1) “North Korea now has the ability to hit almost anywhere in the world with an intercontinental continental ballistic missile (ICBM), U.S. Secretary of Defense James Mattis said on Tuesday. The comments came in response to what the U.S. Department of Defense has assessed to have been DPRK intercontinental continental ballistic missile (ICBM) launch earlier in the day,” NK News reports.
2) A researcher at the London School of Economics’ Systemic Risk Centre writes that
“The North Korean regime is completely committed to its nuclear program, and no diplomatic option will lead to North Korea freezing or disbanding it. This being the case, North Korea is and will be capable of launching a nuclear strike at the U.S. and its allies (either on purpose or by accident). To deal with this risk, the U.S. can either: i) limit North Korea’s incentives to launch a nuclear strike through deterrence; or ii) eliminate North Korea’s ability to launch a nuclear strike by means of a preventive war that eradicates the Kim regime and North Korea’s WMD program….
“[B]y choosing deterrence rather than preventive war, the U.S. would be taking a gamble that the benefit of avoiding a war now is greater than the risk posed by the chance of accidental nuclear war in the future. Is this a wise or a foolish gamble?
“I find that gambling on deterrence will lead to 7.5 million U.S.-South Korean-Japanese deaths on average (under optimistic assumptions) while a preventive war now will lead to 1.4 million deaths (under pessimistic assumptions). So, not only is deterrence a gamble, it is a reckless and foolish one. Preventive war is the wise and prudent response to North Korea’s nuclear threat.”
North Korea decision time
3) On November 15th, former UN Ambassador John Bolton published the following comments in The Hill:
“With time having nearly run out, more rhetoric from China, similar to the past several decades, is simply unacceptable. China must use its unique economic leverage over North Korea now, either facilitating a controlled collapse of Kim’s regime to reunify the peninsula under an extended South Korean model, or replacing Kim with a new government that can unquestionably be made to hand over the nuclear weapons program. Although fraught with difficulties, this approach is now actually the “easy way” for China to achieve what it has said for decades is its policy, namely, eliminating Pyongyang’s nuclear weapons program.”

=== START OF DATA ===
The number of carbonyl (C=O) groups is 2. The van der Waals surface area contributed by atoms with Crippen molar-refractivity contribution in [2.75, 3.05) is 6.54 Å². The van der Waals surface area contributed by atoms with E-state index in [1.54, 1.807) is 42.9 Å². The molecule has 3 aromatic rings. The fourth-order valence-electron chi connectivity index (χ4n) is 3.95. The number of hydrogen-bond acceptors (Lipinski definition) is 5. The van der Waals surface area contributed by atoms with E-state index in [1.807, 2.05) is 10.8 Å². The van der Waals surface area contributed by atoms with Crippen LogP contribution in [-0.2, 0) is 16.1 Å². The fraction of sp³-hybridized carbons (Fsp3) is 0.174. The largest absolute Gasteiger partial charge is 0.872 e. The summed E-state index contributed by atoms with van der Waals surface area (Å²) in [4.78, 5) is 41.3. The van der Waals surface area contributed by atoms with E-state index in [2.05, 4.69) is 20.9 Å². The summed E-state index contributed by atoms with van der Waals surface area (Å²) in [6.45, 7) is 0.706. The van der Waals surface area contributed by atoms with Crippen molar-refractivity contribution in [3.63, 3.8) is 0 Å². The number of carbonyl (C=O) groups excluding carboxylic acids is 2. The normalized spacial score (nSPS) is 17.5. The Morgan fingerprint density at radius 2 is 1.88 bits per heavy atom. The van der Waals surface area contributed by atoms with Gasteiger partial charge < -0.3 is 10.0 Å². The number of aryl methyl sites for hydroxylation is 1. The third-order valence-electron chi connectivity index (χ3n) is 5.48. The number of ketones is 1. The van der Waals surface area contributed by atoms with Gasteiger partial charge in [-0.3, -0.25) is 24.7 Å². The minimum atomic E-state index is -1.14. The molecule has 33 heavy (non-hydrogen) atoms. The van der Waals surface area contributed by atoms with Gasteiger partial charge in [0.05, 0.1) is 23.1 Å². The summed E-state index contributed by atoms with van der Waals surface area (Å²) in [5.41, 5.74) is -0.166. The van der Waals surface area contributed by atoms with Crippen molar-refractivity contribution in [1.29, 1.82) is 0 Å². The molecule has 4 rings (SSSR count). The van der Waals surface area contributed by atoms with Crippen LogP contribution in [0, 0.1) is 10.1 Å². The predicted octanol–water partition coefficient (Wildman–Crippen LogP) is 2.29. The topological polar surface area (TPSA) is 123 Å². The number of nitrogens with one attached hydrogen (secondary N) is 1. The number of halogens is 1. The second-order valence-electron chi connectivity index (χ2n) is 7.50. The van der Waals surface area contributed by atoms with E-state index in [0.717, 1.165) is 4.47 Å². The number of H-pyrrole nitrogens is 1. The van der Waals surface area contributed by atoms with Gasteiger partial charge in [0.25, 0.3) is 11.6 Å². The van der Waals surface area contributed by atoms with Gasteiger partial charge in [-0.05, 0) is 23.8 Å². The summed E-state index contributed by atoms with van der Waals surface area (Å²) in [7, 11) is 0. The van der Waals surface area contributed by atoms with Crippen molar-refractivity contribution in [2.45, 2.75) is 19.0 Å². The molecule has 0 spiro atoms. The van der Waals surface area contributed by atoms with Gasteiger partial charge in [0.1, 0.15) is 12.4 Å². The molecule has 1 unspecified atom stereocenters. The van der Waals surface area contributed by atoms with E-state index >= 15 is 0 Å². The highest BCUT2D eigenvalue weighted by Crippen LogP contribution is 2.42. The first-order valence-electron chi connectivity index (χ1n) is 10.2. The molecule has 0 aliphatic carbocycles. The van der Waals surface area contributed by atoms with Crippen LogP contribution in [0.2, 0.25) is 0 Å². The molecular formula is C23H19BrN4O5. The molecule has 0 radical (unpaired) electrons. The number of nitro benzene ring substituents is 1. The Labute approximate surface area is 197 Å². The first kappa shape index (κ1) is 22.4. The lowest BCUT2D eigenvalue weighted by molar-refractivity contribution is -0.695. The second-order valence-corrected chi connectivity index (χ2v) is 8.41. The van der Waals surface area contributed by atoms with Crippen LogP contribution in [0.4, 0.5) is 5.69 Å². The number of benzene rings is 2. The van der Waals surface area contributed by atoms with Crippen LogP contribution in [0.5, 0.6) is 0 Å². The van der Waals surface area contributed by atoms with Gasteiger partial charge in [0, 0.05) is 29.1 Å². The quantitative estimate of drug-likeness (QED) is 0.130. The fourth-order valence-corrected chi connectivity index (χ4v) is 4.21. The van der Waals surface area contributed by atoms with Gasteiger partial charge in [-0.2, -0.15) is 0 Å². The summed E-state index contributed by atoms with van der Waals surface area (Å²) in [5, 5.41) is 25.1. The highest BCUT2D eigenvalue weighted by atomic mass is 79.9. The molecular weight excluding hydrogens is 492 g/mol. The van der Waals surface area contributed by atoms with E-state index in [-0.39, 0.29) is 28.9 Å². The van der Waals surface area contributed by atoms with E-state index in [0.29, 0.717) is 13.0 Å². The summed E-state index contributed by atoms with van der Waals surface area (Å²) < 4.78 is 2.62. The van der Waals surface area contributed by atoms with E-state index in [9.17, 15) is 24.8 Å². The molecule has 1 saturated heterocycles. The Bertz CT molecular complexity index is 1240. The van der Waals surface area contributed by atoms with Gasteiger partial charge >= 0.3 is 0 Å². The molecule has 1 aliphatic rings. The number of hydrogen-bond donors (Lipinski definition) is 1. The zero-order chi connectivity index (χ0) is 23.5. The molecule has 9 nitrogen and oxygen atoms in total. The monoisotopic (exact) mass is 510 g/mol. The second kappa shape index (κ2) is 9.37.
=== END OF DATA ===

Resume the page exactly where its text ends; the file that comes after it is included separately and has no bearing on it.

That was two weeks ago, and it’s now clear that China will not act. It has foreclosed the “easy way.” What then? Here’s how Ambassador Bolton described the alternative:
“The hard way is to stand by while the United States uses military force to destroy that program before North Korea has the capacity to retaliate, also a risky strategy, especially for South Korea. America’s failure to act effectively, however, over 25 years and three presidents, frankly acknowledged in a recent opinion piece by Susan Rice, Barack Obama’s national security advisor, has brought us to this unhappy point.
“If North Korea achieves deliverable nuclear weapons, it will be able to extort and coerce the United States, Japan, South Korea and others, not to mention opening a vast emporium of nuclear technology for the likes of Iran, other aspiring nuclear weapons states, and even terrorist groups. Arguments that Pyongyang can be contained and deterred as the Soviet Union once was are frank invitations to a new system of international terror, under terms and conditions far different from the Cold War.”
US enemies place hope in The Resistance
The enemies of the US — China, North Korea, Russia, Iran — suppose that the Trump administration, paralyzed by the Democratic Party’s Resistance, will be unable to take any decisive action in the East Asian theater. By way of example,
1) At the University of Connecticut last night a credentialed White House correspondent attempting to speak to campus Republicans was shouted down and the text of his speech forcibly seized by a protester. The response of the university and local police was to arrest not the assaulting protester but the speaker. He “was charged with breach of peace and released on $1,000 bail,” the Washington Post reports.
2) In a second incident, also reported by the Post, “Anti-fracking activists and anarchists are blocking rail tracks in Olympia, Wash. They don’t plan on leaving.”
The activists expected to be ousted by the police, as had happened a year before. But instead, Olympia’s police chief decided he was not going to enforce trespassing laws. That would be unpopular, and besides, he’s sympathetic to the trespassers:
“‘I don’t want my department to be the scapegoat for the decisions the port is making,’ the chief told Olympia’s city council, the Olympian reported. ‘I have spent the last five years empowering our department to build trust and build relationship with our community. I don’t want to lose those efforts. It angers me to have to put our officers in combat gear and face off with members in our community over something I don’t believe in myself.’”
The administration gained two important victories yesterday, however. The President’s appointment of Mick Mulvaney to head the CFPB was ratified by a Federal judge, and the Senate Budget Committee released the Senate version of the tax reform bill to the full Senate for a possible vote this week.
Yesterday, President Trump was briefed on the North Korean ICBM flight while it was still in the air. The President’s comment later: “It is a situation that we will handle.”
As we suggest above, it looks like that will have to be “the hard way.”
Click here for yesterday’s Founders Broadsheet (“Moore defeat jeopardizes administration’s judicial gains”)